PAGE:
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Supreme Court weighs in on donations, judicial bias

WASHINGTON — Elected judges must disqualify themselves from cases involving people who spent exceptionally large sums to put them on the bench, the Supreme Court ruled on Monday in a 5-4 decision.

The decision, the first to say the Constitution's due process clause has a role to play in policing the role of money in judicial elections, ordered the chief justice of the West Virginia Supreme Court to recuse himself from a $50 million case against a coal company whose chief executive had spent $3 million to elect him.

Thirty-nine states elect at least some of their judges. Elected judges routinely accept contributions from lawyers and litigants who appear before them, and they seldom disqualify themselves for cases involving donors.

Justice Anthony Kennedy, writing for the majority in a decision that split along familiar ideological lines, said the Constitution required disqualification when an interested party's spending had a "disproportionate influence" in a case that was "pending or imminent."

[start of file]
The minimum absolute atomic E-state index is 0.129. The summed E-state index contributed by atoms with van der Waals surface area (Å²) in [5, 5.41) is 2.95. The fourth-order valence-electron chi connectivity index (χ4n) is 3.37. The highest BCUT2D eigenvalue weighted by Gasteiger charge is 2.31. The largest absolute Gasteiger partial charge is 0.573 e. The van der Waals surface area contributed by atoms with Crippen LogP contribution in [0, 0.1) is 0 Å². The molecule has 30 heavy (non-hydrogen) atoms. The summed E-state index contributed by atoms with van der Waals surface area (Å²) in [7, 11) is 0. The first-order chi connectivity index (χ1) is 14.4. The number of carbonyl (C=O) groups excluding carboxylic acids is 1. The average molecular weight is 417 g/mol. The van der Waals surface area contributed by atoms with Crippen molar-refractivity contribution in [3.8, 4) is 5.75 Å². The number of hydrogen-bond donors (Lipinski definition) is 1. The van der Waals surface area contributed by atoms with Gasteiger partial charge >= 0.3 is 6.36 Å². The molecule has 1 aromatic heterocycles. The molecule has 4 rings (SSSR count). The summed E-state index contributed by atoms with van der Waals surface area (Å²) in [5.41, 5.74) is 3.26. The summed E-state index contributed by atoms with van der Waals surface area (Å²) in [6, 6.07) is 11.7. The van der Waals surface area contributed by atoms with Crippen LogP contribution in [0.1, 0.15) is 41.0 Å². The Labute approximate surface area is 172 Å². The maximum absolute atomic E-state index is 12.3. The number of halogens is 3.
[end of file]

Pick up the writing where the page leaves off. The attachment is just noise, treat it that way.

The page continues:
The practice of electing judges is all but unknown in the rest of the world. Federal judges are appointed.

In the West Virginia case, Chief Justice Brent Benjamin, the beneficiary of the coal executive's spending, twice joined the majority in 3-2 decisions throwing out the $50 million jury verdict against the company, Massey Energy. Benjamin said there was no objective reason to suggest he could not rule fairly in the case.

"We do not question his subjective findings of impartiality and propriety," Kennedy wrote of Benjamin in Monday's decision, Caperton vs. A.T. Massey Coal Co. "Nor do we determine whether there was actual bias."

Other decisions

by the court

Iraq: Ruled that the current government in Iraq cannot be held responsible for the actions of Saddam Hussein's regime. The high court unanimously turned away lawsuits from Americans who were held in Iraq during the Gulf War. The court said a federal law enacted in 2003 gave Iraq back the immunity that was stripped because of the Hussein government's designation as a sponsor of terrorism.

Camp Lejeune: Refused to hear a Marine's lawsuit blaming the government's dumping of toxic chemicals at Camp Lejeune in North Carolina for his son's illnesses. Donal McLean Snyder Jr. argued the dumping of trichloroethylene, an ingredient in cleaning solvents, in the 1970s polluted the water and made his son ill.

Associated Press

Supreme Court weighs in on donations, judicial bias 06/08/09 [Last modified: Monday, June 8, 2009 11:15pm]
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